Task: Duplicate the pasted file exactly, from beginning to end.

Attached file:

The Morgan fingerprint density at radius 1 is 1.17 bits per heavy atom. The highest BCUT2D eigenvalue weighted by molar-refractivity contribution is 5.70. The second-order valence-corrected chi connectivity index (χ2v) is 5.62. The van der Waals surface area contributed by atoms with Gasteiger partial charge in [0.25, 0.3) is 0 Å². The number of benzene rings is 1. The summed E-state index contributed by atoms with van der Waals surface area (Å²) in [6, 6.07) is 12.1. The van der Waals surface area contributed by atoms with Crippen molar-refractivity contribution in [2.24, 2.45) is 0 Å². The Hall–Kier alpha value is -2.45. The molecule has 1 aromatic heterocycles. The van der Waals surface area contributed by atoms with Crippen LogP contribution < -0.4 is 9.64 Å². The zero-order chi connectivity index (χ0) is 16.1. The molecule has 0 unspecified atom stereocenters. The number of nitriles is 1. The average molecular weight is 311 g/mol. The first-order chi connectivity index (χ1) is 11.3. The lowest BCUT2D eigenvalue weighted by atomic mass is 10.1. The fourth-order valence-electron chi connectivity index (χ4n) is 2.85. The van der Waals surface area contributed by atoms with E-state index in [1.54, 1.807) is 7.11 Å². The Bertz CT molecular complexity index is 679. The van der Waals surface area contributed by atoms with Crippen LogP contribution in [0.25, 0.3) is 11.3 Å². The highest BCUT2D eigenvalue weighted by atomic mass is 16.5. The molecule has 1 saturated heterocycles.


The Morgan fingerprint density at radius 1 is 1.17 bits per heavy atom. The highest BCUT2D eigenvalue weighted by molar-refractivity contribution is 5.70. The second-order valence-corrected chi connectivity index (χ2v) is 5.62. The van der Waals surface area contributed by atoms with Gasteiger partial charge in [0.25, 0.3) is 0 Å². The number of benzene rings is 1. The summed E-state index contributed by atoms with van der Waals surface area (Å²) in [6, 6.07) is 12.1. The van der Waals surface area contributed by atoms with Crippen molar-refractivity contribution in [2.24, 2.45) is 0 Å². The Hall–Kier alpha value is -2.45. The molecule has 1 aromatic heterocycles. The van der Waals surface area contributed by atoms with Crippen LogP contribution < -0.4 is 9.64 Å². The zero-order chi connectivity index (χ0) is 16.1. The molecule has 0 unspecified atom stereocenters. The number of nitriles is 1. The average molecular weight is 311 g/mol. The first-order chi connectivity index (χ1) is 11.3. The lowest BCUT2D eigenvalue weighted by atomic mass is 10.1. The fourth-order valence-electron chi connectivity index (χ4n) is 2.85. The van der Waals surface area contributed by atoms with E-state index in [1.54, 1.807) is 7.11 Å². The Bertz CT molecular complexity index is 679. The van der Waals surface area contributed by atoms with Crippen LogP contribution in [0.25, 0.3) is 11.3 Å². The highest BCUT2D eigenvalue weighted by atomic mass is 16.5. The molecule has 1 saturated heterocycles.